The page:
Apart from the disrepair claim being an illustration of how tenants tend to routinely over value claims – B’s view was the withholding the last two months rent was an appropriate recompense for her inconvenience – this is an interesting (although County Court DJ and non-binding) decision on the meaning of ‘complying with the initial requirements of the scheme’. While Harvey v Bamforth on late compliance in providing the prescribed information is expressly agreed with, it appears in this case that a breach of a Scheme’s requirements for something like the terms of a tenancy agreement could fall foul of ‘the initial requirements of the scheme’ and be non-remediable at a later point.
However, how such a breach is to be discovered is another matter. B’s evidence, entirely reasonably, was that she was unaware that there had been such a breach. Unless the other documentation provided to the tenant sets out the requirements of the Scheme for its members, or the required inclusions such as the G Clauses here, how is the tenant to realise that there has been a breach, unless or until the Scheme refuses to provide the arbitration? B apparently discovered the omission only at the end of the tenancy when she approached the TDS about their dispute resolution scheme, only to be told that the omission meant TDS could not deal with the dispute.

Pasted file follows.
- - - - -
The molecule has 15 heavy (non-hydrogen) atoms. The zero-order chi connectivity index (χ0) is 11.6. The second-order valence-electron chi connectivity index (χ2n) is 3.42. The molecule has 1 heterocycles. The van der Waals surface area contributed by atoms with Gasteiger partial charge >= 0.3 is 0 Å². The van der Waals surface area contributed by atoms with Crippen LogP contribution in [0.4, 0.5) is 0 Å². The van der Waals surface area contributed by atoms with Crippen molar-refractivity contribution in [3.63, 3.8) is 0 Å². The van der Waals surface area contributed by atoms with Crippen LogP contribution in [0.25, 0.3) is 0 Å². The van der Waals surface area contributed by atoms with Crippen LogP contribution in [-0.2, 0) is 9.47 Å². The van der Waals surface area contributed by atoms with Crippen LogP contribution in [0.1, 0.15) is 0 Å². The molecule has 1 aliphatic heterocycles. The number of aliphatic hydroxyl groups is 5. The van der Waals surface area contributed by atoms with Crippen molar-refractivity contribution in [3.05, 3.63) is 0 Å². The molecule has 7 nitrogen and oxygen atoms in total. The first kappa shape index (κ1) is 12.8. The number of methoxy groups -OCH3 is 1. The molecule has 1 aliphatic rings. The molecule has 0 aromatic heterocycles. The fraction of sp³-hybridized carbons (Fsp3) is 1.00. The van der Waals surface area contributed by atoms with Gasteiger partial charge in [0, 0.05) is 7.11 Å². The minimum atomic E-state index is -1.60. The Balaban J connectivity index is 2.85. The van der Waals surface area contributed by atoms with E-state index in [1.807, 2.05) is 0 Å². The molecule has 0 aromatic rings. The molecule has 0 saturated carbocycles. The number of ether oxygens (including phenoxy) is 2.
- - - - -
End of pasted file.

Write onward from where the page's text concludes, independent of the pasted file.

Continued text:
In short, what this looks like raising is a form of breach with is both irremediable by the landlord and unlikely to be discovered by the tenant until the Scheme refuses to provide arbitration services – at or after the end of the tenancy. So, yet another Jubjub bird to beware of in the Housing Act 2004 provisions, or is it a frumious Bandersnatch to shun?
(I do wonder why the landlord didn’t simply return the deposit in full and then seek to argue that no order under s.214(3) could be made, so no award under s.214(4), but perhaps the TDS would not allow that once proceedings had begun.)